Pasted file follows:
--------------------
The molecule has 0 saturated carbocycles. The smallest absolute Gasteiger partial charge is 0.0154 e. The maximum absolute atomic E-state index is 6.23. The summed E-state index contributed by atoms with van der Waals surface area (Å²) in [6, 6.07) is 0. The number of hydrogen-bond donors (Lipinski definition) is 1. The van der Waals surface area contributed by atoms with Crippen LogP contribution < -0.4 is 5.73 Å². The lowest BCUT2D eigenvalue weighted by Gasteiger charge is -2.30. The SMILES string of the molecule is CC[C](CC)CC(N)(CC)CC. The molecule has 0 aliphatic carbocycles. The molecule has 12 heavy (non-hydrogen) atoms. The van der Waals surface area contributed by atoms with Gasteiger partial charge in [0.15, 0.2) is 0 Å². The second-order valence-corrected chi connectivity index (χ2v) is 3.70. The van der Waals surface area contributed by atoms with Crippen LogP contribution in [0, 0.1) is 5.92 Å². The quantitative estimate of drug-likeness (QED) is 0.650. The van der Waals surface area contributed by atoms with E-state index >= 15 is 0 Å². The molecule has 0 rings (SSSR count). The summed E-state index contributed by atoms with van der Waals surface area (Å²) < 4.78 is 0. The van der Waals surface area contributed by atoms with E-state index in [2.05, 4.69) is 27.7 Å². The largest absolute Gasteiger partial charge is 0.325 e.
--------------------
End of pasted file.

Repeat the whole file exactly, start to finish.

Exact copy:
The molecule has 0 saturated carbocycles. The smallest absolute Gasteiger partial charge is 0.0154 e. The maximum absolute atomic E-state index is 6.23. The summed E-state index contributed by atoms with van der Waals surface area (Å²) in [6, 6.07) is 0. The number of hydrogen-bond donors (Lipinski definition) is 1. The van der Waals surface area contributed by atoms with Crippen LogP contribution < -0.4 is 5.73 Å². The lowest BCUT2D eigenvalue weighted by Gasteiger charge is -2.30. The SMILES string of the molecule is CC[C](CC)CC(N)(CC)CC. The molecule has 0 aliphatic carbocycles. The molecule has 12 heavy (non-hydrogen) atoms. The van der Waals surface area contributed by atoms with Gasteiger partial charge in [0.15, 0.2) is 0 Å². The second-order valence-corrected chi connectivity index (χ2v) is 3.70. The van der Waals surface area contributed by atoms with Crippen LogP contribution in [0, 0.1) is 5.92 Å². The quantitative estimate of drug-likeness (QED) is 0.650. The van der Waals surface area contributed by atoms with E-state index >= 15 is 0 Å². The molecule has 0 rings (SSSR count). The summed E-state index contributed by atoms with van der Waals surface area (Å²) < 4.78 is 0. The van der Waals surface area contributed by atoms with E-state index in [2.05, 4.69) is 27.7 Å². The largest absolute Gasteiger partial charge is 0.325 e.